Dhananjaya interview: On ‘Kotee’ and why he loves the middle-class hero

Watch: Actor Dhananjaya interview: On ‘Kotee’ and why he loves the middle-class hero

Kannada star Dhananjaya talks about ‘Kotee’, what impressed him about the script by director Param and the crucial phases of his 11-year career

Updated - June 10, 2024 06:33 pm IST

Published - June 08, 2024 06:32 pm IST

Dhananjaya, fondly called Daali due to the popularity of his manic character in the 2018 blockbuster Tagaru, has completed 11 years in the Kannada cinema. He is awaiting the release of his upcoming film Kotee, directed by Param.

The actor speaks to The Hindu about the movie and his journey that saw him struggle to establish himself as an actor, before becoming a successful star and producer.

Dhananjaya in ‘Kotee’.

Dhananjaya in ‘Kotee’. | Photo Credit: Saregama Kannada/YouTube

The general elections and the Indian Premiere League (IPL) challenged the film industry. Now that both the events are over, do you think Kotee will bring audiences in?

The IPL indeed keeps people occupied, and that impacts movies. The tournament is a popular entertainment option. Also, people are busy watching matches due to the online betting system. We have struggled to draw people to theatres in the last six months. I feel the likes of Shakhahaari and Blinkshould have received more love than they did when they were in cinemas. People are now talking more about them after they came online. There is still no one concrete solution to the problem of empty theatres. Good movies succeed more often than not, and we hope the same for Kotee.

Going by the trailer, Kotee seems like a thriller involving a common man. Will the film balance the thriller elements with social drama?

Kotee is not a regular thriller. I won’t reveal much about the movie. I can assure you is that it is a good and relatable film about a middle-class man. The film will keep you engrossed. It has a fresh story, and you won’t be able to compare it with any other movie. I loved Parameshwar Gundkal’s writing. When I was reading the script, it felt like I was reading a small novel.

You have your fans on one end and the OTT-exposed audience on the other. Also, you love to experiment as well. Amid this, as a young star, what are you aspiring to be?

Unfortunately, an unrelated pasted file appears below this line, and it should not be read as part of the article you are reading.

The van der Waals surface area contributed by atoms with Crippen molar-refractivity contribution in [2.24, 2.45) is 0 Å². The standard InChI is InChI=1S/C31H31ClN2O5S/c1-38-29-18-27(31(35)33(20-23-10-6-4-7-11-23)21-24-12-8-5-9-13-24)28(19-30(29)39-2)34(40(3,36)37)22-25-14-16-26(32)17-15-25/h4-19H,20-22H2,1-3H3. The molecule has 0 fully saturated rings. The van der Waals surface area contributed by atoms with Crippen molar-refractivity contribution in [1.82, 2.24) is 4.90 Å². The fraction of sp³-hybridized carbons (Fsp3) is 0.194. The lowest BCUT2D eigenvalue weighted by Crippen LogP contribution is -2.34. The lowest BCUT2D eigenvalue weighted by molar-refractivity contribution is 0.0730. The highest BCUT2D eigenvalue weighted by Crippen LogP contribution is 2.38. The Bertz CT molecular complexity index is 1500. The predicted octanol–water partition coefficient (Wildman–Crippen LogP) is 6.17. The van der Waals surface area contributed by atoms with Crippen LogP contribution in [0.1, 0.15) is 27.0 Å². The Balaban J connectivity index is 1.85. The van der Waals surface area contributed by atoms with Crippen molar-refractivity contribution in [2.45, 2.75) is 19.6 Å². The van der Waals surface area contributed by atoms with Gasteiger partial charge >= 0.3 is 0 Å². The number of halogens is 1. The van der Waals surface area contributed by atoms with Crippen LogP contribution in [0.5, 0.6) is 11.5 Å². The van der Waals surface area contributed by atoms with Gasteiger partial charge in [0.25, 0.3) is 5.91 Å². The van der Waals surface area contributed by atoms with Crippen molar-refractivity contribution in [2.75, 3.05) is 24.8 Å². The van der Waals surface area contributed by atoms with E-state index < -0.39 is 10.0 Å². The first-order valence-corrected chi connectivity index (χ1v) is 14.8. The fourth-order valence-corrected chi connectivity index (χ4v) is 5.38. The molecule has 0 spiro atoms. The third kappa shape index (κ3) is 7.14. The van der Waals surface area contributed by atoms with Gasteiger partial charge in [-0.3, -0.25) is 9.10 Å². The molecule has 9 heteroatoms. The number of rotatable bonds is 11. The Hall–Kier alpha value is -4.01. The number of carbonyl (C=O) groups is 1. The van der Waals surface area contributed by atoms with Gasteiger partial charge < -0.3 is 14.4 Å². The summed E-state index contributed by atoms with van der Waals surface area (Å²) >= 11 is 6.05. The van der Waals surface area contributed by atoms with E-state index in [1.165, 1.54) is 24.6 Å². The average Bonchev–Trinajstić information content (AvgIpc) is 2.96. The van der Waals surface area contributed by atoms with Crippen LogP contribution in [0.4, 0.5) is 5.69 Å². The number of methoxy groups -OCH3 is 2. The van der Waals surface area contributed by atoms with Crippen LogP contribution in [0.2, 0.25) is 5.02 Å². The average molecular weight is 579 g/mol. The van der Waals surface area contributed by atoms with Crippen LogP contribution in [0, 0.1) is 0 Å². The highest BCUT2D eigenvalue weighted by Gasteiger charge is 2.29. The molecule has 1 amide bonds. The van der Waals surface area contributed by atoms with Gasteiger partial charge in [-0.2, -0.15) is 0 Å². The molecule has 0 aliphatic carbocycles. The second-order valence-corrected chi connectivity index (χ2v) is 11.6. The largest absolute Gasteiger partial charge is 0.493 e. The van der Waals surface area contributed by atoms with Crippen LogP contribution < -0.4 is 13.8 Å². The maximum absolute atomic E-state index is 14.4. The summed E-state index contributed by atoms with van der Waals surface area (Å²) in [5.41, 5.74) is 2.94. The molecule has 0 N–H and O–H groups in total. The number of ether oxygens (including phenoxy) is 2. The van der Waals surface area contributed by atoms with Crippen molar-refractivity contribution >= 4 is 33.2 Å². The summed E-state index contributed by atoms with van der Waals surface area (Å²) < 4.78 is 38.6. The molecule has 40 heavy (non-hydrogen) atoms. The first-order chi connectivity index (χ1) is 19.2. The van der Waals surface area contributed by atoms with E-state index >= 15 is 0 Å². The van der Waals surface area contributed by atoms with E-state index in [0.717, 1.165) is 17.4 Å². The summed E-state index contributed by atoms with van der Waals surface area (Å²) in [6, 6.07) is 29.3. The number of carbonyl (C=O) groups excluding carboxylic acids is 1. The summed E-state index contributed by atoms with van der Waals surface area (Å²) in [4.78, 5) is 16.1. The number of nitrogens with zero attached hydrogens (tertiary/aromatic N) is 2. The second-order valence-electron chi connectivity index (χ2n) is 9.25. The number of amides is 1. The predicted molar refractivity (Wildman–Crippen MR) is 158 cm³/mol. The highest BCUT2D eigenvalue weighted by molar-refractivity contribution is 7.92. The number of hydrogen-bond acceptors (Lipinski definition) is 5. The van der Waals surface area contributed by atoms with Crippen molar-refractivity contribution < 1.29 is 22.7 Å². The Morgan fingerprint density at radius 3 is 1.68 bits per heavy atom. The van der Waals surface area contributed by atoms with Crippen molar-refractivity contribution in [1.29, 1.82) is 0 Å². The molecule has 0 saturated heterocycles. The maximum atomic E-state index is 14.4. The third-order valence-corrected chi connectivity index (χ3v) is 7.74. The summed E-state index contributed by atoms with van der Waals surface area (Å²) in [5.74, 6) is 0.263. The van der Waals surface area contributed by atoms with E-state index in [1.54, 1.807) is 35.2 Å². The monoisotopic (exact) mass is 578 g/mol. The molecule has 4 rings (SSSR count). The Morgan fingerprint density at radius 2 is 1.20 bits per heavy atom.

I am enjoying my versatility. There was an expectation from my fans to play a character like Daali from Tagaru in every film. I am trying to break that image with each film. It is easy to follow the ‘masala’ film formula, but I am trying to be different. When I read the script of Rathnan Prapancha, I knew those who loved my short film, Jayanagar 4th Block, would like this movie. They are a set of people who love to watch family dramas. On the first day of the shoot for Rathnan Prapancha, my fans were shocked to see me in formal attire riding a Splendor bike. They felt this image makeover wasn’t ideal for my career. As an actor, you can cater to the same audience or impress a wide range of people. I chose the latter path.

Dhananjaya in a still from ‘Kotee’.

Dhananjaya in a still from ‘Kotee’. | Photo Credit: Saregama Kannada/YouTube

After hits such as Rathnan Prapancha and Badava Rascal, you starred in Twenty One Hours, Bairagee, Monsoon Raaga and Once Upon A Time In Jamaligudda. None of those four films made a mark. Did they break the momentum of your career?

During the pandemic, when the film industry got shut, I was one of the few actors working. After the first wave of the pandemic, till April 2022, I worked nonstop, day and night. The money I received by playing a villain in one film (Bairagee) or a supporting character (Twenty One Hours) in another helped me make Badava Rascal and Head Bush as a producer, and both the films turned out to be hits. The success of the two films increased my market, and the producers are confident on investing in me. Also, all the films you mentioned made small profits and kept the industry running. I did 4-5 back-to-back movies because I was in a situation where I had to make money and invest on projects I believed in.

ALSO READ:‘Gurudev Hoysala’ to ‘Kabzaa’: Are Kannada films facing the heat of IPL 2023?

If the three Shettys (Rakshit, Raj and Rishab) from Mangalore championed culture and language through their films, then movies made by you or featuring you have told the story of the middle class...

Be it Badava Rascal, Rathnan Prapancha, or Kotee, they all tell the story of the middle class. A common man who loves his family is the hero in such films. Great actors such as Dr. Rajkumar and Anant Nag had championed this genre during their prime. Tagaru Palya, which attempts to portray a humorous drama revolving around a ritual in a village, showcased the culture seen in and around the Mandya district. Another such example is Orchestra Mysuru. Culture of the orchestra is dead in India. We have moved on to music reality shows. But, the movie showed the lives of orchestra singers in Mysuru who struggle to make a living out of their dying profession. Uttarakaanda, my upcoming big-budget movie, will be shot entirely in North Karnataka, and the characters speak Kannada in the local dialect.

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